Many worry that asset monetisation could create monopolies, leading to cronyism. The fact that most recent airport auctions were won by a single operator—the Adani Group—has only strengthened this argument. (The Adani Group is the single largest operator of airports in India, managing seven.) However, Amitabh Kant, CEO of the NITI Aayog, says the NMP process will be transparent. “All this is subject to a transparent competitive bidding process,” he says. Chatterjee is of the view that if there are worries about transparency and fair play, they should be examined by regulators such as the Competition Commission of India. Clauses can be built into contracts to prevent monopolies. For instance, if six projects in a given sector are to be monetised, a clause could be inserted to ban a single bidder from winning the rights to more than one or two projects.
Predictability and due diligence
“Broadly, I am in support of the philosophy of releasing government assets to the private sector,” says Prof. N.R. Bhanumurthy, vice chancellor of the Dr B.R. Ambedkar School of Economics University in Bengaluru. “The NMP will address the efficiency issue which the public sector failed vis-a-vis the private sector.” Lessons need to be learned from the recent effort to privatise train routes on the Indian railway network. Although there were at first a dozen contenders, only two submitted bids—the absence of a regulator, the payment of haulage (transportation) charges in addition to revenue-sharing and curbs on route flexibility were some reasons that kept bidders away.
Cutting red tape
Asset values can be eroded if investors are forced to spend years getting necessary clearances. Assets might also need to be broken up to attract interest—an investment banker says the divestment of BPCL has been slow because investors who might only be interested in the firm’s refinery business could be unwilling to take on the company’s massive real estate assets. Dispute resolution mechanisms could be another challenge—India has a lot of work to do in contract enforcement. Similarly, tariffs are regulated in the power sector, which could dampen investor interest. Shah suggests setting up a company like the Singapore-headquartered Temasek Holdings to manage the NMP. Others say India will require huge intellectual capital for the NMP to succeed, due to the scale of the effort. Former finance minister Arun Jaitley, in his July 2014 budget, had announced the setting up of a PPP think-tank—3P India—with a corpus of Rs 500 crore. This has yet to happen.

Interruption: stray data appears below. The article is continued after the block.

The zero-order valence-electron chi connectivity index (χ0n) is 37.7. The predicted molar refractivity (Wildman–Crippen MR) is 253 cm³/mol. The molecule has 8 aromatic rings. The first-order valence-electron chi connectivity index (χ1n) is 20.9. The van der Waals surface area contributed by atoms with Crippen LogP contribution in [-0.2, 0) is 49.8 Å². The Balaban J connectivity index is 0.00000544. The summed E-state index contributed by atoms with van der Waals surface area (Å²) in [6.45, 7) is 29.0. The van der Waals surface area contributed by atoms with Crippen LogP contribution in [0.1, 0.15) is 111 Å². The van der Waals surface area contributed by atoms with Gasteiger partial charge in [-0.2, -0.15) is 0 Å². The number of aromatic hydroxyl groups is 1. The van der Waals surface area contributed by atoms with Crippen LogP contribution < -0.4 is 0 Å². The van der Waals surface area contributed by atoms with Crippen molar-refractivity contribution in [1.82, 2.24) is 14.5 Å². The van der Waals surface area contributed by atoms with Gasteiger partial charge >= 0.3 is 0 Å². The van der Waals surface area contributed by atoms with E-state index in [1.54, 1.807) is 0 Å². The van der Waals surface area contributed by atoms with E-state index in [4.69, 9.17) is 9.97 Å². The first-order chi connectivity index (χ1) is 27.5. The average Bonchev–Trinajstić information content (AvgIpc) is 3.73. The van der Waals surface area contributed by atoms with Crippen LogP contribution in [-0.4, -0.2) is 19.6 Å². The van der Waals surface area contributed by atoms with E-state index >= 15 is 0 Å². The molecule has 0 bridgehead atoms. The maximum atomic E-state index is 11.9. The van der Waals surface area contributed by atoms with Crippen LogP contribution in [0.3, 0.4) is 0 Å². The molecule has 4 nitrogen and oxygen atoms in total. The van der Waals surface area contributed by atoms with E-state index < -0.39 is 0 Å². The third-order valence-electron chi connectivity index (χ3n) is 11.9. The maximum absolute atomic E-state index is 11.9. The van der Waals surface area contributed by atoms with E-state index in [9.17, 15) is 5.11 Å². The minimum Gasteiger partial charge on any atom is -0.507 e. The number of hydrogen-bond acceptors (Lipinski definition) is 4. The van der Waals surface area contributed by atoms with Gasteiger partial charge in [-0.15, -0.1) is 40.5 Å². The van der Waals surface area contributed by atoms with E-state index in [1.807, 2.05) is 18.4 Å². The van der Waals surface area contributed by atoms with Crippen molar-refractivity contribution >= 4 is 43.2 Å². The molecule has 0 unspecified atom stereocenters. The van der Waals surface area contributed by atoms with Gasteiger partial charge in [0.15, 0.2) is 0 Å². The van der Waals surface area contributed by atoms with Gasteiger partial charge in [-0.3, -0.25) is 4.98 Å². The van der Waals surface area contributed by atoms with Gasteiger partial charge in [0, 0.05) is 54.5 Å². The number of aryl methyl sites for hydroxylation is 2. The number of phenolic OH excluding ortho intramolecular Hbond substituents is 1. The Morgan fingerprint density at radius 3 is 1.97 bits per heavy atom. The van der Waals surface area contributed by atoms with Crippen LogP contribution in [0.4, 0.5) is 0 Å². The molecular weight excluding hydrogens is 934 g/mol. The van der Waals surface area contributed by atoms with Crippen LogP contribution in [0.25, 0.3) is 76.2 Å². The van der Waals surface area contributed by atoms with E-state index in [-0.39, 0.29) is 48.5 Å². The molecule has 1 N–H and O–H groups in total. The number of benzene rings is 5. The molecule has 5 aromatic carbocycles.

“Asset monetisation will have a multiplier effect on growth and employment”
– Amitabh Kant, CEO, Niti Aayog
Another concern relates to ensuring that the assets that are returned to the government are as valuable as when they are leased out. “When the finance minister says we are owners and the assets will be returned to us, what asset is she talking about and in what form? It will be completely depreciated,” former Union minister and Congress leader P. Chidambaram said in an interview. He has proposed that depreciation of assets go into depreciation reserves, used to keep the asset in good shape.
Narrow view of public assets
Vikram Singh Mehta, former chairman of Shell India, says he is concerned that the NMP model looks at public utility assets through a narrow lens—finance—which underrates their potential contribution to public welfare. According to the NITI Aayog, what determines whether a public asset is a candidate for monetisation is whether it is active and revenue-generating with potential for improved utilisation—if so, it can be considered for monetisation. ‘My concern is that the model seemingly absolves the government of the responsibility of unlocking the intrinsic social value of these assets,’ Mehta wrote in a media article on September 6. However, Kant says the Centre has set up a PPP cell with advisors from the private sector who are working with the government to execute the NMP. Projects will be closely monitored, with yearly targets, he adds. This is also expected to balance the government’s monetisation goals with its welfare targets.
Overall, the asset monetisation plan is a giant call by the Centre to reach out to the private sector. If well executed, this could have a multiplier effect on the Indian economy. Given the circumstances that the government is in today, it has few other options left, making success in this effort crucial.
—with Anilesh S. Mahajan